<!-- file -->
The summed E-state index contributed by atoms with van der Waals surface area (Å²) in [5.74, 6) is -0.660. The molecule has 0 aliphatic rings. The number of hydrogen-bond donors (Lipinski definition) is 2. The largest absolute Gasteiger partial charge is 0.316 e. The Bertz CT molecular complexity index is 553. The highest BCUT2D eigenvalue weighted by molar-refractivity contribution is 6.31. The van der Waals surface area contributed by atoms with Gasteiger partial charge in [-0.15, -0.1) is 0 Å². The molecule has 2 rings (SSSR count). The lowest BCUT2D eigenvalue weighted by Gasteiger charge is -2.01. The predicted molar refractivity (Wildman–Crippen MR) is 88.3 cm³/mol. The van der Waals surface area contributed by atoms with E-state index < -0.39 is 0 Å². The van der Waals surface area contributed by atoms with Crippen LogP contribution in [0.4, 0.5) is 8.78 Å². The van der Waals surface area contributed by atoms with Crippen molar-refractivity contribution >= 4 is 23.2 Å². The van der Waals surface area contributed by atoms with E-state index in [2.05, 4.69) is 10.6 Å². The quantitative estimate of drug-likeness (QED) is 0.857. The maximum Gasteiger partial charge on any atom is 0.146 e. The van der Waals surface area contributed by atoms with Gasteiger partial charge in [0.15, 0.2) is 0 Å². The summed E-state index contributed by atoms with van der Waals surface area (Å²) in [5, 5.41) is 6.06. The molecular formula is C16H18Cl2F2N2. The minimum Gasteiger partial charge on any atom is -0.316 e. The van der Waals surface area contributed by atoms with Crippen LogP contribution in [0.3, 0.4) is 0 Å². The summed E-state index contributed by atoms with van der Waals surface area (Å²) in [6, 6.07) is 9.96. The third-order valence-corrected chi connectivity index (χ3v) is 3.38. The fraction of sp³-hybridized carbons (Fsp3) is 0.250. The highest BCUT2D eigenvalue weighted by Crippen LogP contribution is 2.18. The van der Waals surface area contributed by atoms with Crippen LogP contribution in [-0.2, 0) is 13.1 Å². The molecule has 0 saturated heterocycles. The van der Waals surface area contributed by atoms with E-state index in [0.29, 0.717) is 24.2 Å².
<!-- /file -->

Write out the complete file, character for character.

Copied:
The summed E-state index contributed by atoms with van der Waals surface area (Å²) in [5.74, 6) is -0.660. The molecule has 0 aliphatic rings. The number of hydrogen-bond donors (Lipinski definition) is 2. The largest absolute Gasteiger partial charge is 0.316 e. The Bertz CT molecular complexity index is 553. The highest BCUT2D eigenvalue weighted by molar-refractivity contribution is 6.31. The van der Waals surface area contributed by atoms with Gasteiger partial charge in [-0.15, -0.1) is 0 Å². The molecule has 2 rings (SSSR count). The lowest BCUT2D eigenvalue weighted by Gasteiger charge is -2.01. The predicted molar refractivity (Wildman–Crippen MR) is 88.3 cm³/mol. The van der Waals surface area contributed by atoms with E-state index < -0.39 is 0 Å². The van der Waals surface area contributed by atoms with Crippen LogP contribution in [0.4, 0.5) is 8.78 Å². The van der Waals surface area contributed by atoms with Crippen molar-refractivity contribution >= 4 is 23.2 Å². The van der Waals surface area contributed by atoms with E-state index in [2.05, 4.69) is 10.6 Å². The quantitative estimate of drug-likeness (QED) is 0.857. The maximum Gasteiger partial charge on any atom is 0.146 e. The van der Waals surface area contributed by atoms with Gasteiger partial charge in [0.15, 0.2) is 0 Å². The summed E-state index contributed by atoms with van der Waals surface area (Å²) in [5, 5.41) is 6.06. The molecular formula is C16H18Cl2F2N2. The minimum Gasteiger partial charge on any atom is -0.316 e. The van der Waals surface area contributed by atoms with Crippen LogP contribution in [0.3, 0.4) is 0 Å². The summed E-state index contributed by atoms with van der Waals surface area (Å²) in [6, 6.07) is 9.96. The third-order valence-corrected chi connectivity index (χ3v) is 3.38. The fraction of sp³-hybridized carbons (Fsp3) is 0.250. The highest BCUT2D eigenvalue weighted by Crippen LogP contribution is 2.18. The van der Waals surface area contributed by atoms with Crippen LogP contribution in [-0.2, 0) is 13.1 Å². The molecule has 0 saturated heterocycles. The van der Waals surface area contributed by atoms with E-state index in [0.29, 0.717) is 24.2 Å².